December 21, 2014
I'm trying to understand what the difference is between the Leary Bright patent http://www.google.com/patents/US7589272 and what is described in the book for hard sync.
From the book:
1. Output is always from the slave oscillator.
2. Whenever master oscillator resets, it will trigger the slave oscillator to reset. (to 0)
3. And hence you have a interesting waveform in the slave oscillator.
After briefly looking through the Leary Bright, it seems that the difference is in Fig 9.
Where the slave oscillator is not reset to 0, but to a predetermined value. (0.5 and 0.8 i nthe figures)
But, how does this reduce the aliasing?
Or if I missed something, what is it?
January 29, 2017
The description in the book for hard-sync is the ordinary version. The Leary/Bright patent extends the definition to include resets to non-zero values, but that general definition is not what the patent is about.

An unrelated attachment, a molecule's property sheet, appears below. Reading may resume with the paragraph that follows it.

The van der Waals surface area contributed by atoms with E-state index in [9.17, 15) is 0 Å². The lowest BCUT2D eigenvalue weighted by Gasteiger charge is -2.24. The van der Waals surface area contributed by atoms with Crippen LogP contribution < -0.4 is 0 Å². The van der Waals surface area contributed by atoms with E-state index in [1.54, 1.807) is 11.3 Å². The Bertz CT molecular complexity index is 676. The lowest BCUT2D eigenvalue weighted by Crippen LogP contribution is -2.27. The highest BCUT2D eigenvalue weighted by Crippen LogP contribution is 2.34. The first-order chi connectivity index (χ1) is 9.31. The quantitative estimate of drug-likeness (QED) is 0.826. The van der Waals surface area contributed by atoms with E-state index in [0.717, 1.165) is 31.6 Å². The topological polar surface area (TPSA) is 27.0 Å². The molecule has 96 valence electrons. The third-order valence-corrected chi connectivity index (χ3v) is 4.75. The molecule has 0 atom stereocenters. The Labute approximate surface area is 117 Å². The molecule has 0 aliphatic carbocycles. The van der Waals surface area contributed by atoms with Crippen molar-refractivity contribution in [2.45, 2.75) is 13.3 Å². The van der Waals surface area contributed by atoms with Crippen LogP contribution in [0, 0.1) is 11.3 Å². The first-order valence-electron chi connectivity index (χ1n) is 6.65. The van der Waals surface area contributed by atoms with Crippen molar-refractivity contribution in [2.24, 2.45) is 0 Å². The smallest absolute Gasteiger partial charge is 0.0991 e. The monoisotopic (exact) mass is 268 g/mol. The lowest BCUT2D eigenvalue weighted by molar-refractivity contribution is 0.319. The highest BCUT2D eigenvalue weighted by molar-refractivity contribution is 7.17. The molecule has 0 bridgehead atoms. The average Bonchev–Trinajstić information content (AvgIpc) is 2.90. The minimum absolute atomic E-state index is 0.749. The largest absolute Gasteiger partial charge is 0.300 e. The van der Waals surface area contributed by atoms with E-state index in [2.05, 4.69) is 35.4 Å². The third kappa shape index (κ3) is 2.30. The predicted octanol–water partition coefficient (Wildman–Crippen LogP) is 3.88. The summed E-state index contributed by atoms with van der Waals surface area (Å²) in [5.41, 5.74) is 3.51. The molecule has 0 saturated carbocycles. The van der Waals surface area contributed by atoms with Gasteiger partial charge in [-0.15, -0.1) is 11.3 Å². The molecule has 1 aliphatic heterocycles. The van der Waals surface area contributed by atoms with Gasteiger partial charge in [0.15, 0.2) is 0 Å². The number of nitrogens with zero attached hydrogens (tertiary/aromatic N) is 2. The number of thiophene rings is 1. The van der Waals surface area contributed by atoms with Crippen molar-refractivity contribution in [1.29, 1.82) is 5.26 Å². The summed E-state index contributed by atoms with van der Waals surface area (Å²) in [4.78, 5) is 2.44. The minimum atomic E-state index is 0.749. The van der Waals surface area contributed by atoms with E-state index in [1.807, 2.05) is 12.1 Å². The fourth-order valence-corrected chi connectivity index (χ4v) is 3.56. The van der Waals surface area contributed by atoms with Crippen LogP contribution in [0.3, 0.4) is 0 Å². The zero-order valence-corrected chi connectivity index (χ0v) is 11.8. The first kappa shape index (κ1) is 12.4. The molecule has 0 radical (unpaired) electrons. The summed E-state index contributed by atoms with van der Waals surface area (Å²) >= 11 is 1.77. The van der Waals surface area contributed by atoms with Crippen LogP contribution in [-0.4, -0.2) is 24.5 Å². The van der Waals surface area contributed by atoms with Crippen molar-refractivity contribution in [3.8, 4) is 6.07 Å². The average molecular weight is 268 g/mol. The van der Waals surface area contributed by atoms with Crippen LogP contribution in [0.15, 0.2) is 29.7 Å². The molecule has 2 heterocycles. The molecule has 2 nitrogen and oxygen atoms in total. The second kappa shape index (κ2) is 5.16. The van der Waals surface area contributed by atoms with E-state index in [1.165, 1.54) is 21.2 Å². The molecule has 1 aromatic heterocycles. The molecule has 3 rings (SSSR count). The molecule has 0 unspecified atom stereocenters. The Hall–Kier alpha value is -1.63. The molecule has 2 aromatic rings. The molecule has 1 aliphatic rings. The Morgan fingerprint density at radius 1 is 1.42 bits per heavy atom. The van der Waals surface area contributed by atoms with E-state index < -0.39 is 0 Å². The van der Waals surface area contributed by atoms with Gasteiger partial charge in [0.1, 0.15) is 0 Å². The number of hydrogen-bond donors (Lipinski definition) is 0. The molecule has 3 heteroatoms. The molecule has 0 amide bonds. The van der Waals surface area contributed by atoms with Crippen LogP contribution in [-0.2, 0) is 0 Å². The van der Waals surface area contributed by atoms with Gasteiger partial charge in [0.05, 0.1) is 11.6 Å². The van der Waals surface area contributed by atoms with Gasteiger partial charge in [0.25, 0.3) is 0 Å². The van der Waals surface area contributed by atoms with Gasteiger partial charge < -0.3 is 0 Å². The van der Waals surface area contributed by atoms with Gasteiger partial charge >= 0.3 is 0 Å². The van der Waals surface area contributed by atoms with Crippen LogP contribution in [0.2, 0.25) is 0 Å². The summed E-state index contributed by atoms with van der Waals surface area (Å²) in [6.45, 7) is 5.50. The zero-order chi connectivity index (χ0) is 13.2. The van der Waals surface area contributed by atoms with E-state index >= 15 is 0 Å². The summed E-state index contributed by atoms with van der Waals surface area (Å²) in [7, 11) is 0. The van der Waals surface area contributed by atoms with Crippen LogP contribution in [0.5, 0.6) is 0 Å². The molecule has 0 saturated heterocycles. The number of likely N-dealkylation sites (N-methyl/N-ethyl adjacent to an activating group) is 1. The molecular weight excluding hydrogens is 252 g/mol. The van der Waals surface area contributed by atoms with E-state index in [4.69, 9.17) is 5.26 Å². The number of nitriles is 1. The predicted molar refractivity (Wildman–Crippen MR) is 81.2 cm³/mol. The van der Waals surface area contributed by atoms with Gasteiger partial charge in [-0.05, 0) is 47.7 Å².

Instead, it shows that when doing hard-sync, points around the discontinuities will have to undergo multiple BLEP corrections. The block diagram shows how they accomplish this, but the way they are storing the BLEP table points is somewhat different. It is really a matter of figuring out how to do the multiple BLEP corrections.
The HS output I show in the Challenges section was from my own hard sync BLEP, but I was only correcting points once. This caused the oscillator to fail for high fundamental frequencies, high slave frequencies, or both. Andy Leary at Korg was the one who caught the error when he was proofreading that chapter, and I decided to make it a Challenge instead.
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